Friday, 7 October 2011

How it's made.....soft cleaning

The third stage in miniature porcelain dollmaking is the most tedious, boring, monotonous task in the entire process.  


This follows on from soft-firing, and although it is my least favourite task, it is one of the most important, as it ensures a smooth surface, removing seamlines and any other marks and blemishes left over from the casting stage.

Here you can easily see the seamlines on a soft-fired casting.

I always approach soft cleaning sessions with a mixture of resignation and dread.  Although the soft firing strengthens the greenware castings, they are still very delicate and easily broken so must be handled very carefully to avoid damage.  As a result, after half an hour or so, I have to make a conscious effort to relax my shoulders down from my ears.  Then there's having to sit with my hands in water for hours at a stretch.  I start off with it as hot as I can stand it, but it soon cools and I don't notice until my fingers start to turn blue.

The upside of soft-cleaning is......... well to be honest I'm struggling to think of any, except perhaps that I get to put my brain in neutral and give myself over to Radio 4 for the whole day.

Before I start I assemble everything I need - towel, double basin, used scalpel blade, fine cleaning pads, natural sponge, china glaze and extra fine paintbrush.  I also use a magnifying lamp to help with cleaning the tiny faces.

Firstly the soft-fired castings are soaked in water, which must be no warmer than lukewarm. If they are immersed in water which is any hotter, air which may be trapped in cavities inside the bodies will expand, and the piece will explode.  This happens with quite a  startling, loud POP when you least expect it!  I use a double basin so I can have my hands in warm water for the cleaning, while the castings soak in cold water.

Soaking the castings in lukewarm water. 
Most air bubbles escape though pouring or stringing holes.

After soaking for 10 minutes or so, I can begin the cleaning process, as all of the castings will have fully absorbed the maximum amount of water.  Prominent seam lines must be fettled with a scalpel blade.  I prefer to use a blade with has been used to trim castings and which as a consequence will not be too sharp.  New blades have a tendency to cut into the castings.

Carefully removing seam lines with a bluntish blade
Then using a special very fine abrasive pad, the remainder of the seamlines are smoothed off, along with any blemishes on the surface of the greenware.  

 Smoothing lines and blemishes with abrasive pad

The 'dust' from the greenware is held in the water on the surface of the casting in the form of a fine paste, which acts like micro scouring powder to gently remove lines and marks.  I then add my initials to the back of the doll using the point of a scalpel.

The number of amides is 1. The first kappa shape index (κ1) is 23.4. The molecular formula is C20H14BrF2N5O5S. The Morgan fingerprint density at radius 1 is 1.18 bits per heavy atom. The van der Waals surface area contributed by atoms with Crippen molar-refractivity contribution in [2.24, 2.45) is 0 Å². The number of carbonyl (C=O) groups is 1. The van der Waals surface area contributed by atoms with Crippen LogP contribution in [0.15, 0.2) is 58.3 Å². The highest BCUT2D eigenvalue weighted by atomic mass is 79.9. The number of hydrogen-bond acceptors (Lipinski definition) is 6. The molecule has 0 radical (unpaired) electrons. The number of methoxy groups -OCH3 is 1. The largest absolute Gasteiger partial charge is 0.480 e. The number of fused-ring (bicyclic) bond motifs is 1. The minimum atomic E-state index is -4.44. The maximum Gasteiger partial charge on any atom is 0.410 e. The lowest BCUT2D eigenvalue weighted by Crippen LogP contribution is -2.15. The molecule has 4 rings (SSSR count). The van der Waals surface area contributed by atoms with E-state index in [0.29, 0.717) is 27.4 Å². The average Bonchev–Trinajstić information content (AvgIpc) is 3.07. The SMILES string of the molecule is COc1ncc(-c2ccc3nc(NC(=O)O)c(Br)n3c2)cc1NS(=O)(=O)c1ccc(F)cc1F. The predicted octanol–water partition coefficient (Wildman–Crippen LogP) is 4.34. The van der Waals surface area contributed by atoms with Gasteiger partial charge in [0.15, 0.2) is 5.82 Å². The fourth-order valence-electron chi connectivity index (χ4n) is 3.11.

Incising my maker's mark

Each soft-cleaned casting is set aside on a towel to dry slightly, until the sheen of water has evaporated from the surface, making it easier to check the faces.  Any blemishes on the faces are removed by rubbing my thumb over the area. The ridges which make up my fingerprints are  just abrasive enough to smooth the surface without obliterating tiny details such as noses and lips.  Faces will be checked several times to ensure they are as perfect as possible.

I prefer to use a special underglaze for the whites of the eyes, which is added at this stage, when the castings are not too wet and not too dry.  Being left handed, the left eye (as I'm looking at the doll) is easy peasy, but painting in the right eye is not.  So  have to turn the doll at right angles to achieve an almond-shaped eye.  Obviously both eye whites must be the same size and shape, which is where the magnifying light comes in useful.  Even so, it sometimes takes several attempts..... if I make a mistake I wash off the glaze with a natural sponge, let the casting dry out slightly, and try again.

Glazing the eye whites

Bear in mind too, that the biggest doll heads are roughly the size of a pea, while the smallest are only marginally bigger than a peppercorn.

Mad or what?

The soft-cleaning process also applies to the tiny toy animals and nursery rhyme toys which I make in porcelain.  The most difficult of these are the little Humpty Dumpty toys, which have spindly little legs attached to the egg-shaped head/body, which can ping off unexpectedly despite the very gentlest cleaning.  Out of every 10 Humptys, perhaps only 2 will emerge unscathed from the soft-cleaning stage.

But it doesn't end there.

No by no nonny no.

For every little toy doll, there are two arms and two legs, which must also be cleaned to remove seam lines and blemishes.  That's 4 tiny limbs for every one of these.......

There's 92 different dolls, so that's 368 individual limbs to carefully clean.  From dainty ballerina arms and pointed toe legs and tiny 1" babies, to a brand new range of marionettes, with specially modified arms and legs.

It can take up to a week to soft-clean enough castings to fill my kiln by which time I have invariably lost the will to live and make a solemn vow NEVER to soft-clean EVER again.


Cate and David said...

I am loving this series of posts! If anyone has any doubt how much work is required to make one of these exquisite little dolls - this certainly clears it up! Oi! I stand in awe!

rosanna said...

OMG !!!!

Dave Williams said...

How on earth do you have the patience for all that cleaning up, I would commit suicide if I had that much to do.

Sandra Morris said...

I'm glad you're enjoying it. Soft-cleaning is about half way through the entire process of creating a tiny porcelain doll so there's more to come.

My sentiments exactly!

Yes you're right.
A labour of love it is not.


Robin said...

This is really fascinating Sandra - a great post1